You know the story of how Adam landed us in the dilemma we’re in—first sin, then death, and no one exempt from either sin or death. That sin disturbed relations with God in everything and everyone, but the extent of the disturbance was not clear until God spelled it out in detail to Moses. So death, this huge abyss separating us from God, dominated the landscape from Adam to Moses. Even those who didn’t sin precisely as Adam did by disobeying a specific command of God still had to experience this termination of life, this separation from God. But Adam, who got us into this, also points ahead to the One who will get us out of it. Romans 5:12-14 the Msg

Now may the God of peace, who through the blood of the eternal covenant brought back from the dead our Lord Jesus, that great Shepherd of the sheep, equip you with everything good for doing his will, and may he work in us what is pleasing to him, through Jesus Christ, to whom be glory for ever and ever. Amen.
Hebrews 13:20-21 NIV

Further reading:

Why Easter in 2 minutes

The first man and woman God created fell for Satan’s deception; sin entered man and the world. 
That’s the start of the separation of an eternal, loving relationship between God and man. 
Satan = death, eternal separation from God and eternal suffering and pain. 
God sent Jesus to the world. 
Jesus Christ is the promised Messiah and Savior of the world.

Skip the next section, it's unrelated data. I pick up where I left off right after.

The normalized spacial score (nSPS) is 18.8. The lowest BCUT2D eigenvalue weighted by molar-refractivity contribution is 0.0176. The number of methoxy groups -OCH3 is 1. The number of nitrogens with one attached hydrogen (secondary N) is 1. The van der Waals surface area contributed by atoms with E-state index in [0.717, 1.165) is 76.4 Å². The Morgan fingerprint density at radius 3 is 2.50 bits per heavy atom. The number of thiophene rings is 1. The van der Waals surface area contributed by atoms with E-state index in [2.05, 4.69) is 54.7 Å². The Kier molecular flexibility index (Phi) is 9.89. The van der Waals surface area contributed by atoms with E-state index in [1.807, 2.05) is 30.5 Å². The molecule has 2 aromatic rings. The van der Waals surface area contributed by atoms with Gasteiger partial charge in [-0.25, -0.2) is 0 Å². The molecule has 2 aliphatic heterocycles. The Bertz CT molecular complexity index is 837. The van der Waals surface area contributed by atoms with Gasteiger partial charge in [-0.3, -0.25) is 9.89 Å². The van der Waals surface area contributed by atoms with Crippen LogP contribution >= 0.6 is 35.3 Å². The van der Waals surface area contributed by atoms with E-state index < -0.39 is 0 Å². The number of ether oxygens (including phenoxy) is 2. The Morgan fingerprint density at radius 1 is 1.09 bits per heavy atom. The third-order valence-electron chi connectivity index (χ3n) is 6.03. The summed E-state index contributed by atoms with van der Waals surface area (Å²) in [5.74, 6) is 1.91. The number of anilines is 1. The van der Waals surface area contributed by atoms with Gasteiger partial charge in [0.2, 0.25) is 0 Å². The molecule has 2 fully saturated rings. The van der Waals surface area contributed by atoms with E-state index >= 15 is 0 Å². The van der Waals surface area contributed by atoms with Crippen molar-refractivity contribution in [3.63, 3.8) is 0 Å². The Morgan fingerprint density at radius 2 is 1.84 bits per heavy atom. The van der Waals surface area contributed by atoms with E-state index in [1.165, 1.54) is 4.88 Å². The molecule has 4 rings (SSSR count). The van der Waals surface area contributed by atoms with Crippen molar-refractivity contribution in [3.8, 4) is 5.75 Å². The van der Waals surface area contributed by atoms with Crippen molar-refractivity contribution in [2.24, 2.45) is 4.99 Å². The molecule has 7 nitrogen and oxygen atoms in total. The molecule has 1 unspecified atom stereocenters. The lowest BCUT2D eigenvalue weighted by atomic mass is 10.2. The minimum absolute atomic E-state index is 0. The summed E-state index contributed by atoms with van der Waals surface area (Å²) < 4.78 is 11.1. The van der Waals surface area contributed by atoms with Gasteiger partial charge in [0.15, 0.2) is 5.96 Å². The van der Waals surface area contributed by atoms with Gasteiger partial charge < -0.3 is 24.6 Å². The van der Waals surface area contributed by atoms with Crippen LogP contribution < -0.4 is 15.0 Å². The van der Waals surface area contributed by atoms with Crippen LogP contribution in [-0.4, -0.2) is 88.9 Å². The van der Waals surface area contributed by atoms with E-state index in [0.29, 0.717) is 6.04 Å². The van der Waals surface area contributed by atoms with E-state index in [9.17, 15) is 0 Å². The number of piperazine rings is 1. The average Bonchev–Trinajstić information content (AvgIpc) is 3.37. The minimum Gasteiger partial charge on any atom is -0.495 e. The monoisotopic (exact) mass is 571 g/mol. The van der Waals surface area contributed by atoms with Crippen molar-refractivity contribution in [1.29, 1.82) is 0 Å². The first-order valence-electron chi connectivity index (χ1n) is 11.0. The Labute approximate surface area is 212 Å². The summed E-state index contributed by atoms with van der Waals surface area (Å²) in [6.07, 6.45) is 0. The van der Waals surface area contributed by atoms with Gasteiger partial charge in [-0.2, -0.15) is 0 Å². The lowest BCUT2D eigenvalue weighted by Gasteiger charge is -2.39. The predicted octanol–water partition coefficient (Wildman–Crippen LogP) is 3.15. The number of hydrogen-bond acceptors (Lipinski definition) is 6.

Three days after His crucifixion and death on the cross, Jesus rose from the dead (resurrected)
He laid down His life and died for us (a sacrifice) and paid the full penalty for the sin of mankind.
With the resurrection, Jesus defeated Satan and the power of sin and death. For all who believe in Him will restore that eternal loving relationship with God and have eternal life in Christ Jesus. 

If this spoke to you, here’s a prayer to invite Jesus into (or back into) your life. 

Lord Jesus,
I believe You died for my sins
I am sorry for the things I have done wrong in my life
Please forgive me. I am willing to turn from my way & follow Your way.
Thank you that You died on the cross for me so that I could be forgiven and set free.
I receive You now as my personal Saviour & Lord & invite You into my life from this moment. In Jesus’ name, I pray, Amen.

Easter series: The Saturday before Easter Sunday most people ignored

Good Friday is the day where Christians commemorate the crucifixion of Jesus and his subsequent death.
Easter is celebrated by Christians as a remembrance of the resurrection of Jesus Christ, where Jesus rose from the dead three days after being crucified on the cross. It’s celebrated on Sunday. That’s why sometimes it’s referred to as Easter Sunday. 

 

 

Good Friday is “good” because we know what came on Sunday after the Friday when Jesus was crucified on the cross. We know three days later, Jesus rose from the dead.

We know the final score—victory. 

However, it wasn’t the case back then for the disciples and his friends who mourned for Jesus. Seeing Jesus took His last breath on the cross after being horribly tortured, crucified, humiliated.

What happened to the Messiah, the Lord who performed miracles, who loved all, who said He’ll be with them, who’ll save them? He’s dead!  What happened to hope?

Can we imagine what was it like for them on that Saturday? That awful silence of hopelessness. Where’s God?!

But Christians (and even some non-Christians) know the fact that Jesus will come alive three days after He died. And years after years, we have been celebrating and remembering this day we called Easter.

If there's no resurrection, the entire Christian faith has no unshakable hope to offer anyone. Click To Tweet